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Performance of Variable-Orifice Nozzles for Liquid Fertilizer Applications

Published by the American Society of Agricultural and Biological Engineers, St. Joseph, Michigan www.asabe.org

Citation:  Applied Engineering in Agriculture. 32(3): 347-352. (doi: 10.13031/aea.32.11428) @2016
Authors:   John P Fulton, Randal K Taylor, Ajay Sharda
Keywords:   Keywords.,Precision agriculture, Sprayer, Nozzles, uniformity, Variable rate.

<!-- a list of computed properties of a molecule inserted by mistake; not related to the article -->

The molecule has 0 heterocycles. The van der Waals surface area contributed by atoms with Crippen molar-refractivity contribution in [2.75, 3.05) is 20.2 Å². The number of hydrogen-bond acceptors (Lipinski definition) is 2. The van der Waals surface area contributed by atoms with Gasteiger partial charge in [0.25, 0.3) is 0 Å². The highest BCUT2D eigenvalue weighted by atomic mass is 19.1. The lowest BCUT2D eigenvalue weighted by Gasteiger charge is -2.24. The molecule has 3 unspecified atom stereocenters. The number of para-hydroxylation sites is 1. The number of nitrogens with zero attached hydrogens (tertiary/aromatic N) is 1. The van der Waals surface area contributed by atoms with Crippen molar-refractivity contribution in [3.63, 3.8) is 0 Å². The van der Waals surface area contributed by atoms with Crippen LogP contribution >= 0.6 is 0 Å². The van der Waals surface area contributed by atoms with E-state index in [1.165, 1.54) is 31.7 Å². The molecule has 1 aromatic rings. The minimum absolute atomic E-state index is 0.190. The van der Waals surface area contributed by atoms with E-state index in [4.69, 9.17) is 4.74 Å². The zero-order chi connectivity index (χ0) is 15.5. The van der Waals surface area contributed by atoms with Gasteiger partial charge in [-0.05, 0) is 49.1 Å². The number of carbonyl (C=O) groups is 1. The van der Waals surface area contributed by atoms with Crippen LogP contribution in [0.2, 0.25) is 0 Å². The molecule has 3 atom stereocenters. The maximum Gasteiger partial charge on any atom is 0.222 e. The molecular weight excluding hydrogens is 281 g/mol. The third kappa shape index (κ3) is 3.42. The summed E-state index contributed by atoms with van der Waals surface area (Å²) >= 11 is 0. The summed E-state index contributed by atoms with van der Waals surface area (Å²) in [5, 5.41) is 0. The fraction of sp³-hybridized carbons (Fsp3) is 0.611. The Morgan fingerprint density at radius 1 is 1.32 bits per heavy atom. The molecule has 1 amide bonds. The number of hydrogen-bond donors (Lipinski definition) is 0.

Abstract. Variable-rate application continues to gain interest among precision agriculture practitioners including the use of crop sensor technology for application of nitrogen in grain crops. For liquid fertilizers, variable-orifice nozzles are being implemented since they provide a much larger nozzle flow range compared to traditional fixed orifice nozzles. However, understanding the performance of variable-orifice nozzles under different field operating conditions has been limited. Therefore, the objective of this study was to evaluate the performance of variable orifice nozzles in support of variable-rate application. Two common variable-orifice nozzles offered by different companies were selected for this study. They were tested over three flow ranges (0.76 to 1.89 L/min) with all tests replicated three times. A commercially available 18.6-m, wet boom sprayer equipped with 37 nozzle bodies was used. Nozzles were numbered but then randomly assigned a position along the boom. To evaluate the performance of an individual nozzle, three random nozzle locations along the spray boom were established for both sets of nozzles. Therefore, 18 tests per replication were required to include the 3 flow rates, 3 different locations, and 2 nozzle types. Once the desired flow rate test was established, tip flow was measured using SpotOn Sprayer Calibrator technology. Tip flows were recorded and statistical analyses performed to evaluate flow uniformity (CV) across the boom but also detect off-rate errors by individual nozzles and locations across the boom. With the exception of a few nozzles, the uniformity across the spray boom, as defined by the CV, was acceptable for both nozzle types over approximately a 2:1 flow range. Both nozzle types were less uniform at the low flow rate. There were three nozzles of each type that resulted in unacceptable flow errors in multiple tests.

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